J.C. Penney Co. Inc. (NYSE: JCP) shares dropped on Friday following a report that the retailer has hired advisors to restructure its debt in an effort to push for a turnaround. This stock has fallen a long way, and it seems that nothing short of a miracle could save it.
According to CNBC, J.C. Penney has more than $1.5 billion available under a revolving credit line, and investors have continued to sell off the retailer’s shares in response to financial losses. Its credit rating is deep in junk territory, increasing its borrowing costs.
This retailer currently employs roughly 95,000 people and operates more than 850 stores, but some of these could fall to the wayside as J.C. Penney tries to figure out what to do with its debt.
J.C. Penney’s restructuring plans are at an early stage. The discussions with restructuring specialists reflect J.C. Penney’s resolve to take steps in coming months to increase its financial breathing room and avoid confronting a potential bankruptcy filing down the road.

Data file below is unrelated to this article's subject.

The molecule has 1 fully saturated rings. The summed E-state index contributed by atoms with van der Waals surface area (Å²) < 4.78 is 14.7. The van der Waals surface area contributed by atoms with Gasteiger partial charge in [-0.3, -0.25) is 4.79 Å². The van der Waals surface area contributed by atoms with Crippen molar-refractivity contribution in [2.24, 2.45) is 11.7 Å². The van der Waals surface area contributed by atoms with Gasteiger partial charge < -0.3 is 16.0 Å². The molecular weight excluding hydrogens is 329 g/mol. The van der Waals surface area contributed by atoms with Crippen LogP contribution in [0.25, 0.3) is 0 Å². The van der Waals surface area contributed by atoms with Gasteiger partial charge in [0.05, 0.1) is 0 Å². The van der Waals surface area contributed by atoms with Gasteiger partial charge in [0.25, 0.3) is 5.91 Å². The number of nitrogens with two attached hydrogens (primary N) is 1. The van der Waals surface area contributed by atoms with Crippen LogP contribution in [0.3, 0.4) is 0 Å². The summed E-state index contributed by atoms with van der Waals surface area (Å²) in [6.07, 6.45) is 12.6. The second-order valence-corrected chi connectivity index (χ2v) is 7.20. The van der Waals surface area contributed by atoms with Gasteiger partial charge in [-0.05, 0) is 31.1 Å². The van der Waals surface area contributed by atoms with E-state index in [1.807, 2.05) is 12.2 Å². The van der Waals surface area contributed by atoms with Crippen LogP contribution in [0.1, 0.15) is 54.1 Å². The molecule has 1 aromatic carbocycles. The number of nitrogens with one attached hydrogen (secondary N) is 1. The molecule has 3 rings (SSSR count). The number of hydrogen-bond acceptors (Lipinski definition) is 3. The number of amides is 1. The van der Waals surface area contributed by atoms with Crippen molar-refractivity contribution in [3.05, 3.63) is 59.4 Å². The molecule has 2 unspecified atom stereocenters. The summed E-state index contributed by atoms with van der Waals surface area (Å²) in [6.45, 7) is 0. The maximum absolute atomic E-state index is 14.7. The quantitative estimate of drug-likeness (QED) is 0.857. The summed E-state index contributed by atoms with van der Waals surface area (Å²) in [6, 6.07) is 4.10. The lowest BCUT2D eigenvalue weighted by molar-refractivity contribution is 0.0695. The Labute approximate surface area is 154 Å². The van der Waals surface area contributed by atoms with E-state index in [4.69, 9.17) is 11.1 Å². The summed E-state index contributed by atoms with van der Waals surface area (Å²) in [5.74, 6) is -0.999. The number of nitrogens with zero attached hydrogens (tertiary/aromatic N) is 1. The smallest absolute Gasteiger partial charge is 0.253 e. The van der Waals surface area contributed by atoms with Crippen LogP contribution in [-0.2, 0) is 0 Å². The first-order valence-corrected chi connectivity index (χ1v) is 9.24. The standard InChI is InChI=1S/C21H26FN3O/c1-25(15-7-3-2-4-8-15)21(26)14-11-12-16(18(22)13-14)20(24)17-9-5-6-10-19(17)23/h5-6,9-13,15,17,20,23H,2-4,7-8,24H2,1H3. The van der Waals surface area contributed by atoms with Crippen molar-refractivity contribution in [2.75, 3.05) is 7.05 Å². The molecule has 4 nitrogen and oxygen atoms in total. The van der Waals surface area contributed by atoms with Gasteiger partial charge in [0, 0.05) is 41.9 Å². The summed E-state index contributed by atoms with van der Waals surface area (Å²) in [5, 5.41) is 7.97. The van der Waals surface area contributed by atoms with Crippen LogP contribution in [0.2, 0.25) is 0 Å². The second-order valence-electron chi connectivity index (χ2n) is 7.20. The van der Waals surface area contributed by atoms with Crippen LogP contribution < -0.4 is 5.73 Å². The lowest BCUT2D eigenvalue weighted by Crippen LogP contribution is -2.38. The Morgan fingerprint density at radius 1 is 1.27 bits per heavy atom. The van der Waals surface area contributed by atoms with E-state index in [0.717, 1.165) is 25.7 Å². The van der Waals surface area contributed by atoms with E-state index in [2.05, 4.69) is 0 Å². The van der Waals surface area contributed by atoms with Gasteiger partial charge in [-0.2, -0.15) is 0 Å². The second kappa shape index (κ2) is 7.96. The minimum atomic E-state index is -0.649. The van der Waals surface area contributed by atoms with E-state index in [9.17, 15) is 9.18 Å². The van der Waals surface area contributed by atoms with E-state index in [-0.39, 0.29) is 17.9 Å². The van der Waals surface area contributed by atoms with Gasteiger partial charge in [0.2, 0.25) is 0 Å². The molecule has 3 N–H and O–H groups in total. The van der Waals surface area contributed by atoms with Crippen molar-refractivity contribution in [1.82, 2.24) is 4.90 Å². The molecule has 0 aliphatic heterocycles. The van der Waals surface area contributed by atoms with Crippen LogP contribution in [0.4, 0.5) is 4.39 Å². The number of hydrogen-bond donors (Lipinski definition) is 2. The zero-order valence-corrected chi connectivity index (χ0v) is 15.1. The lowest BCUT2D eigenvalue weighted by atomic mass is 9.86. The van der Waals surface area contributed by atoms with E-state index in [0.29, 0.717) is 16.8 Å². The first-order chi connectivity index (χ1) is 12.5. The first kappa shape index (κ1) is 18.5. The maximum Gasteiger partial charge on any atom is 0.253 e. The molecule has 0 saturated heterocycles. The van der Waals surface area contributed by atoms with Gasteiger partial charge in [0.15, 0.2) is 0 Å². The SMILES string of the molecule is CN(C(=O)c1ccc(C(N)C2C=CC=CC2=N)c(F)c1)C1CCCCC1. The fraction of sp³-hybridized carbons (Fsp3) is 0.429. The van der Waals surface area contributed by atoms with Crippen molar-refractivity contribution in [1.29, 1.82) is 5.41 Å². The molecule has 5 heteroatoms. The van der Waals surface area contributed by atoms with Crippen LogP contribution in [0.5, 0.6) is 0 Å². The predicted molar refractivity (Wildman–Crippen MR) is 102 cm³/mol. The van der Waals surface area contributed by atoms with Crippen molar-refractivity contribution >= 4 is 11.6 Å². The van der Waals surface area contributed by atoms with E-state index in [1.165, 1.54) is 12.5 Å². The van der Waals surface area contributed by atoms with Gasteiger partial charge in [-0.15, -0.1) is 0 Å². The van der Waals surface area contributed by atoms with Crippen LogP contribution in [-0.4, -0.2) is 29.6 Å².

Back in May, the retailer said same-store sales fell more than expected during the first quarter and that its net loss nearly doubled to $154 million. Despite closing stores over the years and revamping remaining locations, analysts seem to think that J.C. Penney will run out of time and money to reverse its declining fortunes.
Excluding Friday’s move, J.C. Penney had underperformed the broad markets, with its stock up only 4% year to date. However, in the past 52 weeks, the stock was down closer to 55%. Over the past five years, the stock was down over 90%.
Shares of J.C. Penney traded down over 11% to $0.96 on Friday, in a 52-week range of $0.80 to $2.65. The consensus price target is $1.10.